Crime drama “The Drop” has an obvious hook. It features James Gandolfini’s final film performance.
The late star of “The Sopranos,” however, is not the movie’s leading man. Instead, Gandolfini memorably plays supporting character Cousin Marv, the scheming manager of a Brooklyn bar.
The darkness in Marv serves as further confirmation of Gandolfini’s range. In his second-to-last film, “Enough Said,” he starred opposite Julia Louis-Dreyfus, playing a big, sweet puppy-bear of a guy.
“The Drop” hinges in large part on a real puppy. Bob Saginowski, a bartender who works for Marv, hears a pit bull whimpering from the inside of trashcan while he’s walking home.
British actor Tom Hardy (“Inception,” “The Dark Knight Rises”) plays protagonist Bob, a go-along-with-the program kind of guy who’s both quiet and, by all indications, not too bright. He lifts the trashcan lid and finds a bloody puppy.
Noomi Rapace (“The Girl with the Dragon Tattoo”) plays the woman whose trashcan served as the puppy’s dumping ground. Nadia, an immigrant with an Eastern European accent, agrees to keep the wounded pup temporarily. She probably knows more about why a left-for-dead pit bull was in her trash than she lets on.
“The Drop,” directed by Belgian filmmaker Michaël R. Roskam (“Bullhead”) and adapted for the screen by Dennis Lehane (“Mystic River”) from his short story, “Animal Rescue,” occupies a film noir realm of crime and punishment.
Despite all the snooping an NYPD detective (John Ortiz) does around Marv and Bob, it’s the criminals who do the punishing in “The Drop.” The movie contains some brutal scenes of retribution.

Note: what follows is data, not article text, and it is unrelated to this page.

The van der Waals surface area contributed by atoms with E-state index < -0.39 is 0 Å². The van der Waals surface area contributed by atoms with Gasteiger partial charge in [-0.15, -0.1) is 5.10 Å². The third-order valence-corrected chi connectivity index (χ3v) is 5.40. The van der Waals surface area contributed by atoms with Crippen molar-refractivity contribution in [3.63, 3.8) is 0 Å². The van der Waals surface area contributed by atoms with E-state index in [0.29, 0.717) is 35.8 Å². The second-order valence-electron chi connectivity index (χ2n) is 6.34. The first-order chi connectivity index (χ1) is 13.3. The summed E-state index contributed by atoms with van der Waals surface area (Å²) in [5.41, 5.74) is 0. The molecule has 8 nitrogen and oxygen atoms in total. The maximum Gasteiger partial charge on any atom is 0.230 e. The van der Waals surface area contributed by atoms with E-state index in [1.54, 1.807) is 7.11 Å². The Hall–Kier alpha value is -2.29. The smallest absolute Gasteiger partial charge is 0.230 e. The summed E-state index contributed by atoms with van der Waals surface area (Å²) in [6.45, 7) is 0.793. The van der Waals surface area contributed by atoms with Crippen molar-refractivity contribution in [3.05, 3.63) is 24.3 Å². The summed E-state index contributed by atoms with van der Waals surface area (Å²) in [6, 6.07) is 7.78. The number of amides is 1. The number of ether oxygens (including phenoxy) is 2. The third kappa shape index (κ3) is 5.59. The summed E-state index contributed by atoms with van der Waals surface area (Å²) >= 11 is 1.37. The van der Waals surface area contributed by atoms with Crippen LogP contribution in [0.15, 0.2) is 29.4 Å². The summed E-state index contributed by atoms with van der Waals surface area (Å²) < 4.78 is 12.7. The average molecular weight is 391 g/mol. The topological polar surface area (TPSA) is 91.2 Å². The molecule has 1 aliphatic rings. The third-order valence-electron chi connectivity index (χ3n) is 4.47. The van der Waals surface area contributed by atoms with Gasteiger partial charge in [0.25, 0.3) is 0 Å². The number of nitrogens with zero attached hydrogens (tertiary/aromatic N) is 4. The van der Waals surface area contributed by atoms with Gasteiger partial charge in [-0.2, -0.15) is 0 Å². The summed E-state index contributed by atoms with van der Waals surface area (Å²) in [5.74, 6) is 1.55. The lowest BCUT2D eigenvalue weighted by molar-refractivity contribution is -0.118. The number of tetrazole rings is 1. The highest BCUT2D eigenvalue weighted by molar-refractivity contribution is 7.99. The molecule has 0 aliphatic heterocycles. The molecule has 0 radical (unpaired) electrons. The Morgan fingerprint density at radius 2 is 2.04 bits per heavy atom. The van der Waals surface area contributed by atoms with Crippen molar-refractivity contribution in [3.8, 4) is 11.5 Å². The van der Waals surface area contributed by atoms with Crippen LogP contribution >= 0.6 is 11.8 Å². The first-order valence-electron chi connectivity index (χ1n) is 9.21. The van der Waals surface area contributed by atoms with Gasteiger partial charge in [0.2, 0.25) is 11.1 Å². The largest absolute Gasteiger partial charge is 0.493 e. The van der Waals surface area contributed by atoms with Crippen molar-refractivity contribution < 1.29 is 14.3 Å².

Multiple planes of plot run through Lehane’s screenplay. These include Bob and Marv’s gradually strained relationship, growing affection between Bob and Nadia, and Chechen mobsters, the principal of whom is played by Michael Aronov (TV’s “The Americans”) with a toxic blend of princely arrogance and friendly persuasion.
Despite the Chechens’ numbers and cash-fueled determination, lone predator Eric Deeds may be Bob’s biggest threat. Deeds is the original owner of the puppy Bob rescued. Belgian actor Matthias Schoenaerts, the star of Roskam’s Oscar-nominated “Bullhead,” lurks in corners as Deeds prior to making a daylight appearance at Bob’s door.
“You got my dog,” Deeds says.
“No,” Bob replies. “It’s my dog. You beat him.”
Nadia, speaking from experience, tells Bob, “he’s not just going to go away.” Schoenaerts, in his soft, obsessive way, makes Deeds the embodiment of low-key terrorism.
Hardy’s performance is another of the film’s understated marvels. His soft-spoken Bob also evolves. The character, maybe spurred by his adoption of the puppy he names Rocco, moves from existing to living.
The path Gandolfini’s Marv pursues is much less hopeful. Marv sees no need for redemption and a grim, committed Gandolfini seeks no light in his character’s stained soul.
Roskam, making his American film debut, shows that he’s a skilled steward of actors, their characters as well as shadow-side themes. That and the film’s uniformly fine performances conspire to make “The Drop” exceptional crime drama.
(3 and a half stars)
STARRING: Tom Hardy, Noomi Rapace, James Gandolfini
DIRECTOR: Michaël R. Roskam
NOW SHOWING: The Theaters at Canal Place and AMC Elmwood Palace 20
RUNNING TIME: 1 hr., 46 mins.
MPAA RATING: R for some strong violence and pervasive language.
Excellent (4 stars), Good (3 stars), Fair (2 stars), Poor (1 star)